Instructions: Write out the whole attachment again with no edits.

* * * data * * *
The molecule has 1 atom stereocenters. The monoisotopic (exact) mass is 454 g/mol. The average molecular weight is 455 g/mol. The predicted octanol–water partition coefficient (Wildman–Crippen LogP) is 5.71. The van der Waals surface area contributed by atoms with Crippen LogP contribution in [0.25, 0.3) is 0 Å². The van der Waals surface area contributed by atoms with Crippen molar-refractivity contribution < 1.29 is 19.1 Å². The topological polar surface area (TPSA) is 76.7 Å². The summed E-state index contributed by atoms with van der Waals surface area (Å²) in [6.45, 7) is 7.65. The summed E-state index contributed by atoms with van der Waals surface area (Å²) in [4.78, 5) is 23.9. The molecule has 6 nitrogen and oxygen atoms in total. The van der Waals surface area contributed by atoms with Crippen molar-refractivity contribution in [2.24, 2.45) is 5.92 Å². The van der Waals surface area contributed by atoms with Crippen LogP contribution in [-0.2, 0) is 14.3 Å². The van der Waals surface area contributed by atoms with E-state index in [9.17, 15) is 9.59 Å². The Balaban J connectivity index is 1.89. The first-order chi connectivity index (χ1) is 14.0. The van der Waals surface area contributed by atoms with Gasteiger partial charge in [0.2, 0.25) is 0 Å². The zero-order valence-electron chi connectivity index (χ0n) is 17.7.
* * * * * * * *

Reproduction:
The molecule has 1 atom stereocenters. The monoisotopic (exact) mass is 454 g/mol. The average molecular weight is 455 g/mol. The predicted octanol–water partition coefficient (Wildman–Crippen LogP) is 5.71. The van der Waals surface area contributed by atoms with Crippen LogP contribution in [0.25, 0.3) is 0 Å². The van der Waals surface area contributed by atoms with Crippen molar-refractivity contribution < 1.29 is 19.1 Å². The topological polar surface area (TPSA) is 76.7 Å². The summed E-state index contributed by atoms with van der Waals surface area (Å²) in [6.45, 7) is 7.65. The summed E-state index contributed by atoms with van der Waals surface area (Å²) in [4.78, 5) is 23.9. The molecule has 6 nitrogen and oxygen atoms in total. The van der Waals surface area contributed by atoms with Crippen molar-refractivity contribution in [2.24, 2.45) is 5.92 Å². The van der Waals surface area contributed by atoms with Crippen LogP contribution in [-0.2, 0) is 14.3 Å². The van der Waals surface area contributed by atoms with E-state index in [9.17, 15) is 9.59 Å². The Balaban J connectivity index is 1.89. The first-order chi connectivity index (χ1) is 14.0. The van der Waals surface area contributed by atoms with Gasteiger partial charge in [0.2, 0.25) is 0 Å². The zero-order valence-electron chi connectivity index (χ0n) is 17.7.